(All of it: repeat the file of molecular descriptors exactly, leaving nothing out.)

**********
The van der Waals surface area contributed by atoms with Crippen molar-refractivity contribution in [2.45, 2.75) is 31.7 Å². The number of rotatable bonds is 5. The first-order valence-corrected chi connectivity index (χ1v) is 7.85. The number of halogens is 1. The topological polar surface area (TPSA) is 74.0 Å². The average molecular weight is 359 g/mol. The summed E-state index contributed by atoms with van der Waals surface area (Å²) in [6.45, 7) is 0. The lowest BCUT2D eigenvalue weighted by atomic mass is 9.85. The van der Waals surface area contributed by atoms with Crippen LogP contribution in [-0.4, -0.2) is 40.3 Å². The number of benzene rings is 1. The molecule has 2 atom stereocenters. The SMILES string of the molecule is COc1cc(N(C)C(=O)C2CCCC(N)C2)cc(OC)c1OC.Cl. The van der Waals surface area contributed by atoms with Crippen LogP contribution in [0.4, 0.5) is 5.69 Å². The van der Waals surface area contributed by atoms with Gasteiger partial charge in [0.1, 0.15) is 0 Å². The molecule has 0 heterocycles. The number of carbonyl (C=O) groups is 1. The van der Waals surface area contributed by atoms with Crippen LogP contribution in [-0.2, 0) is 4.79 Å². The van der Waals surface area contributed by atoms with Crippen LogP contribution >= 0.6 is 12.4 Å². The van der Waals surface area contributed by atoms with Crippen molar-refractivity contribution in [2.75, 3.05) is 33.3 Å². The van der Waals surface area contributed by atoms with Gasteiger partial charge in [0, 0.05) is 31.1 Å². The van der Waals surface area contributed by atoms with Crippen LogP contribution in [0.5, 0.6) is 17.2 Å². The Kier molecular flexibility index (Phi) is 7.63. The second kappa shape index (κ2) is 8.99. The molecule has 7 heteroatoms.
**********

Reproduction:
The van der Waals surface area contributed by atoms with Crippen molar-refractivity contribution in [2.45, 2.75) is 31.7 Å². The number of rotatable bonds is 5. The first-order valence-corrected chi connectivity index (χ1v) is 7.85. The number of halogens is 1. The topological polar surface area (TPSA) is 74.0 Å². The average molecular weight is 359 g/mol. The summed E-state index contributed by atoms with van der Waals surface area (Å²) in [6.45, 7) is 0. The lowest BCUT2D eigenvalue weighted by atomic mass is 9.85. The van der Waals surface area contributed by atoms with Crippen LogP contribution in [-0.4, -0.2) is 40.3 Å². The number of benzene rings is 1. The molecule has 2 atom stereocenters. The SMILES string of the molecule is COc1cc(N(C)C(=O)C2CCCC(N)C2)cc(OC)c1OC.Cl. The van der Waals surface area contributed by atoms with Crippen LogP contribution in [0.4, 0.5) is 5.69 Å². The van der Waals surface area contributed by atoms with Gasteiger partial charge in [0.1, 0.15) is 0 Å². The molecule has 0 heterocycles. The number of carbonyl (C=O) groups is 1. The van der Waals surface area contributed by atoms with Crippen LogP contribution in [-0.2, 0) is 4.79 Å². The van der Waals surface area contributed by atoms with Crippen LogP contribution >= 0.6 is 12.4 Å². The van der Waals surface area contributed by atoms with Crippen molar-refractivity contribution in [2.75, 3.05) is 33.3 Å². The van der Waals surface area contributed by atoms with Gasteiger partial charge in [0, 0.05) is 31.1 Å². The van der Waals surface area contributed by atoms with Crippen LogP contribution in [0.5, 0.6) is 17.2 Å². The Kier molecular flexibility index (Phi) is 7.63. The second kappa shape index (κ2) is 8.99. The molecule has 7 heteroatoms.